For many years, Rasika Wetthasinghe, the co-owner of Queens Lanka, an extraordinary new restaurant and grocery store in Jamaica, Queens, worked as a chef for the Hilton hotel in his native Colombo, Sri Lanka. Shuttling between eight kitchens, he prepared menus that spanned the globe—Italian, Chinese, Sri Lankan. In the decade that preceded COVID, Sri Lanka’s post-civil-war economy showed promise, thanks largely to a newly vibrant tourism industry, buoyed by loans from wealthier countries—loans on which the mismanaged government eventually defaulted. Last month, after mass protests, the President fled the country and resigned by e-mail, abandoning his constituents in the face of mounting inflation, and food and fuel shortages.
Wetthasinghe had already left: in 2013, he moved to Staten Island, home to thousands of Sri Lankan immigrants, where he got a job at a restaurant called Papa’s Halal. There, he befriended Suchira Wijayarathne, who had come to New York in 2003, to study computer engineering, and who delivered food for Papa’s. When Wetthasinghe decided to open a place of his own, he asked Wijayarathne to join him. Both men have wives and children in Sri Lanka, whom they help to support and hope to bring to New York. In Jamaica, Queens—a stone’s throw from Jamaica Estates, a tony enclave of Tudor-style houses, where Donald Trump grew up—a Sri Lankan grocery store, with a kitchen, was for rent. Though neither man knew a soul in Queens, they signed the lease this past year and moved nearby.
The grocery shelves have been sparse of late—it’s grown harder to import packaged goods from Sri Lanka, Wijayarathne told me the other day. Still, he’s managed to stock Munchee Hawaian Cookies, crisp, simple biscuits made with coconut, the perfect accompaniment to a milky cup of Sri Lanka’s famous, fragrant Ceylon tea; enormous sacks of red rice; jars of passion-fruit jam and chili pastes; glass bottles of slightly viscous king-coconut water.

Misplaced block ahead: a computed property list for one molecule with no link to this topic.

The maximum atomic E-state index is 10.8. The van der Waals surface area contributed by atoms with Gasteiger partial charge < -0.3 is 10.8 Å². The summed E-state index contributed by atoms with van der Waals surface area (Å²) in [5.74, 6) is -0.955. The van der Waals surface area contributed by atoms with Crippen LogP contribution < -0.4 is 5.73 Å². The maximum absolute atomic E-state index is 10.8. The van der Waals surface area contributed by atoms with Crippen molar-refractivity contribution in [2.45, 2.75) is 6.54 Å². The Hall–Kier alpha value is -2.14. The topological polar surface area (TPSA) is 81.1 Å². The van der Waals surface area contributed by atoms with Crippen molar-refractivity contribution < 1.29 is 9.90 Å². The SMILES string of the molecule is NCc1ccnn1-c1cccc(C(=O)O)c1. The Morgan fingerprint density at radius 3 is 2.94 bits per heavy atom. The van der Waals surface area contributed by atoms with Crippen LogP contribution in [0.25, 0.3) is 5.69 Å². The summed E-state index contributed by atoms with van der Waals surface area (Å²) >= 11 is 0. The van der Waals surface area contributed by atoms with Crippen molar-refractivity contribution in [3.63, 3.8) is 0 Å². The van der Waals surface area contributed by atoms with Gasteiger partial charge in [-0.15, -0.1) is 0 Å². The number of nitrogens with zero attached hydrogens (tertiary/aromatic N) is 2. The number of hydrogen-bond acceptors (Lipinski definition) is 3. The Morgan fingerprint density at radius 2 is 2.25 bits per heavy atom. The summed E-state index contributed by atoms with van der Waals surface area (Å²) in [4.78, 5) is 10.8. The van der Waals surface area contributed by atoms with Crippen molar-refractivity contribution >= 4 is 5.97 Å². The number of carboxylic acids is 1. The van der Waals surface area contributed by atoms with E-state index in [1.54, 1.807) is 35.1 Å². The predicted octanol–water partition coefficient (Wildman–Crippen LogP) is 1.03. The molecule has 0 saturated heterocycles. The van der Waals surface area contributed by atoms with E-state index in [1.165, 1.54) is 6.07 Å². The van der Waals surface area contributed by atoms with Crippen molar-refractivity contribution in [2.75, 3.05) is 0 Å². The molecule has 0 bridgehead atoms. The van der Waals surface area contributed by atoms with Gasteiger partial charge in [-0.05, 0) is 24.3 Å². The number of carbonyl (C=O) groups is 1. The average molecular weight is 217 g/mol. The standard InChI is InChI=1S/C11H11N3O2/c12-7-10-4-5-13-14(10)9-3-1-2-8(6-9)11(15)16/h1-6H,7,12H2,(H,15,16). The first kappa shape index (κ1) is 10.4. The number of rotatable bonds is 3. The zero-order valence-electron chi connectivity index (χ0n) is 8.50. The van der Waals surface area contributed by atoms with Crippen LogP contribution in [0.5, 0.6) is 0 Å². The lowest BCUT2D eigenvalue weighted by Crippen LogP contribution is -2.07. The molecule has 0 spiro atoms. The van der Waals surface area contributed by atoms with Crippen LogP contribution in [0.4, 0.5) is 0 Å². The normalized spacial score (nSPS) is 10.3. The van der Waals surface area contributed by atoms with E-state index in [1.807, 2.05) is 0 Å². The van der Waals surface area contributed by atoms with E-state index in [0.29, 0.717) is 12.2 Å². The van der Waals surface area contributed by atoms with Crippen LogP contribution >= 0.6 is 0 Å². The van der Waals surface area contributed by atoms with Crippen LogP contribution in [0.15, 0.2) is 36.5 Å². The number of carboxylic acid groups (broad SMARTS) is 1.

In the cramped kitchen, Wetthasinghe, who learned to cook when he was ten and enrolled in culinary school at eighteen, turns out an astonishing array of Sri Lankan specialties. That he works alone makes the menu even more impressive: this food may not be fussy, but it is far from simple, with most dishes comprising a thrilling number of components. A plate of “rice and curry,” one recent afternoon, included four varieties of the latter—made with yellow dal, or split peas; batons of beetroot, almost chocolate-like in their melty richness; jackfruit; and pineapple—in addition to a tantalizing tangle of sticky-sweet deep-fried sprats, and a version of a traditional relish called gotu kola sambol, with finely chopped kale, red onion, and tomato. For kottu, roti is sliced into noodle-like scraps that are stir-fried with egg, scallion, green chilies, and shredded carrot, plus whole cardamom pods, curry leaves, and morsels of fish, chicken, beef, or mutton, then served with a gravy seasoned with ginger, garlic, and onions.
For seating, there were two tables on the sidewalk, but nothing to protect them from the intense sun. Inside, I shared a tiny counter with a fan meant to supplement a struggling A.C. unit, no match for the humidity. And yet, the ribbon of fiery spice running through almost every dish tempered the steamy climate, like drinking hot tea. The pleasure of unwrapping one of Wetthasinghe’s lamprais—from the Dutch lomprijst, meaning “lump of rice,” a dish that originated with Sri Lanka’s Dutch Burgher population—transcended any discomfort. A lush, enormous banana leaf was folded carefully around a tightly packed pie chart of delights, over rice: slippery, soft curried cashews; dark, crispy snips of zippy batu moju, or fried-eggplant pickle; seeni sambol, a relish of supple tamarind-and-chili-glazed shallots; a fluffy curried-mackerel-and-potato fritter. Queens Lanka is a portal to another place, and a reminder of what is right in front of us. (Dishes $9-$18.) ♦